Saturday, February 23, 2013

High Five of the Day - God and the Applicability of Mathematics | Reasonable Faith

In his recent debate with Dr Rosenberg,  William Lane Craig touched an argument for God's existence using the applicability of mathematics to the natural world. On the his website, Dr Craig was asked the questions:

Isn't it the case that mathematics could, and in my opinion does seem to be, just a useful fiction as you mentioned in your debate? You say something along the lines of "this wouldn't explain how nature seems to be written in the language of mathematics". Isn't it also the case that if mathematical concepts are useful fictions, then they would describe (accurately if well thought out) the universe as apprehended by our perceptions? Shouldn't we expect that our useful fictions would be useful precisely because they accurately describe our observations?
I have thought that perhaps I am missing the point of the argument though. Perhaps it is the case that you aren't saying God must exist because our useful fictions, particularly those of mathematics describing reality, would just be happy coincidence. Indeed, what kind of coincidence would it be that our tools were designed for the purpose they serve? Perhaps you are making the point that without God the universe wouldn't necessarily exhibit these extremely logical properties.
Maybe I'm just completely wrong headed on this. Could you please set me straight?

Here is a quote from Dr William Lane Craig's Answer:

Your question is about the argument from the applicability of mathematics to the physical world. Question of the Week #277 is about the only place where I have reflected on this question, and I refer you there. Again, it was reading Rosenberg’s own book that prompted me to put this into the form of the theistic argument. For mathematics lies at the foundation of physics, at whose altar Rosenberg bows. Given his scientism (epistemological naturalism), he cannot dismiss applied mathematics as illusory. Rosenberg also emphasizes that naturalism simply cannot tolerate cosmic coincidences. But then what explanation can the naturalist offer for why mathematics is applicable to the physical world, that is to say, for why the physical world is imbued with the complex mathematical structure that physics discovers. Naturalism founders in this regard, whereas theism has an easy answer: God created the universe on the mathematical structure that He had in mind.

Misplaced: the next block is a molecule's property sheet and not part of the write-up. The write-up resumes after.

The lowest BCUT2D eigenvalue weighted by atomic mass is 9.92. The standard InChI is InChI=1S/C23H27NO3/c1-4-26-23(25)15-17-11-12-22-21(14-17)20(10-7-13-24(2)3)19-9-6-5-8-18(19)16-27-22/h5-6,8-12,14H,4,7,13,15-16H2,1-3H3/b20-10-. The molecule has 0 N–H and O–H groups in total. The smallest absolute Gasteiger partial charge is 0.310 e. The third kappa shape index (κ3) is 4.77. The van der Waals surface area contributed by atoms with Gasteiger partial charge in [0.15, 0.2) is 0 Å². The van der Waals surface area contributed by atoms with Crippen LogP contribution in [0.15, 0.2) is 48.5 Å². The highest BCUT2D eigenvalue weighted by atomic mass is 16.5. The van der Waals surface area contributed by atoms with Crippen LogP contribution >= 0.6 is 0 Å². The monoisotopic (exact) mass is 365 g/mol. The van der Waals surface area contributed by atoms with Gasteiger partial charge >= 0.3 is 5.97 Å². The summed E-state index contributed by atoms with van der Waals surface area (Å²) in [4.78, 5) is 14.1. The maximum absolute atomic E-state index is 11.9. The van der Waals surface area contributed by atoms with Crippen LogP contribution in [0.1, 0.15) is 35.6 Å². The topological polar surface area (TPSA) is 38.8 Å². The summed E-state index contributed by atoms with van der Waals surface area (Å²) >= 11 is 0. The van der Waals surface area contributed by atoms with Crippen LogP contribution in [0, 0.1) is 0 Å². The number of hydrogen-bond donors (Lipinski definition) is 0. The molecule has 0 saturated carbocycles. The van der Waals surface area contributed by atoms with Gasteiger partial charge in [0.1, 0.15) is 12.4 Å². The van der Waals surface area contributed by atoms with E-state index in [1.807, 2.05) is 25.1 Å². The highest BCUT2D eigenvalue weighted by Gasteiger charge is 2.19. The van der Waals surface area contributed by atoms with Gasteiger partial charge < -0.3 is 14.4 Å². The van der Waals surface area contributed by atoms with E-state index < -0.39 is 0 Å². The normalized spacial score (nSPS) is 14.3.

I think reading the full response is  a good idea. I have to say that I have often thought that the fact that we can use mathematics to model the universe is good evidence that there is a rational mind that not only brought the universe into being but holds it together. I've been fascinated by the fact that so many physical constants contain numbers and multiples of  Pi, 2, and 3. It seems beyond rationality to concluded this is just a coincidence not a fingerprint or a signature.

God and the Applicability of Mathematics | Reasonable Faith
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